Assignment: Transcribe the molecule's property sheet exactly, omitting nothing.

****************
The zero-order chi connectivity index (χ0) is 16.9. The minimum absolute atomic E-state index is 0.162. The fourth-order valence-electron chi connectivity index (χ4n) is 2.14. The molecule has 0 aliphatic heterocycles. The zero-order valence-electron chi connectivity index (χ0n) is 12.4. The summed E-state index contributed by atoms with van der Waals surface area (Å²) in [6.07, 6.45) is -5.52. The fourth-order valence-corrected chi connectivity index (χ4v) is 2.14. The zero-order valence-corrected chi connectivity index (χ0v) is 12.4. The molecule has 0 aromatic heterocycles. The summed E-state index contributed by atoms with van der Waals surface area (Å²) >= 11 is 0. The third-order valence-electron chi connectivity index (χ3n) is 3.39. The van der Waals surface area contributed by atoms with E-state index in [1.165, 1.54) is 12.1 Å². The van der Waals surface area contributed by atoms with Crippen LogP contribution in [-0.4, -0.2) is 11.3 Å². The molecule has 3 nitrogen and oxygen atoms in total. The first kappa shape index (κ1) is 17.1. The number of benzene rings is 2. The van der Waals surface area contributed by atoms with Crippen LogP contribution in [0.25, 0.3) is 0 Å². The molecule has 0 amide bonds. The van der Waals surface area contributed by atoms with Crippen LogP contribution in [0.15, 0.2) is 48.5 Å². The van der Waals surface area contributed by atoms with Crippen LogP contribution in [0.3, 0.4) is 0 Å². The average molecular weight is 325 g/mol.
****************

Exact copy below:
The zero-order chi connectivity index (χ0) is 16.9. The minimum absolute atomic E-state index is 0.162. The fourth-order valence-electron chi connectivity index (χ4n) is 2.14. The molecule has 0 aliphatic heterocycles. The zero-order valence-electron chi connectivity index (χ0n) is 12.4. The summed E-state index contributed by atoms with van der Waals surface area (Å²) in [6.07, 6.45) is -5.52. The fourth-order valence-corrected chi connectivity index (χ4v) is 2.14. The zero-order valence-corrected chi connectivity index (χ0v) is 12.4. The molecule has 0 aromatic heterocycles. The summed E-state index contributed by atoms with van der Waals surface area (Å²) >= 11 is 0. The third-order valence-electron chi connectivity index (χ3n) is 3.39. The van der Waals surface area contributed by atoms with E-state index in [1.165, 1.54) is 12.1 Å². The van der Waals surface area contributed by atoms with Crippen LogP contribution in [-0.4, -0.2) is 11.3 Å². The molecule has 3 nitrogen and oxygen atoms in total. The first kappa shape index (κ1) is 17.1. The number of benzene rings is 2. The van der Waals surface area contributed by atoms with Crippen LogP contribution in [0.25, 0.3) is 0 Å². The molecule has 0 amide bonds. The van der Waals surface area contributed by atoms with Crippen LogP contribution in [0.15, 0.2) is 48.5 Å². The van der Waals surface area contributed by atoms with Crippen LogP contribution in [0.3, 0.4) is 0 Å². The average molecular weight is 325 g/mol.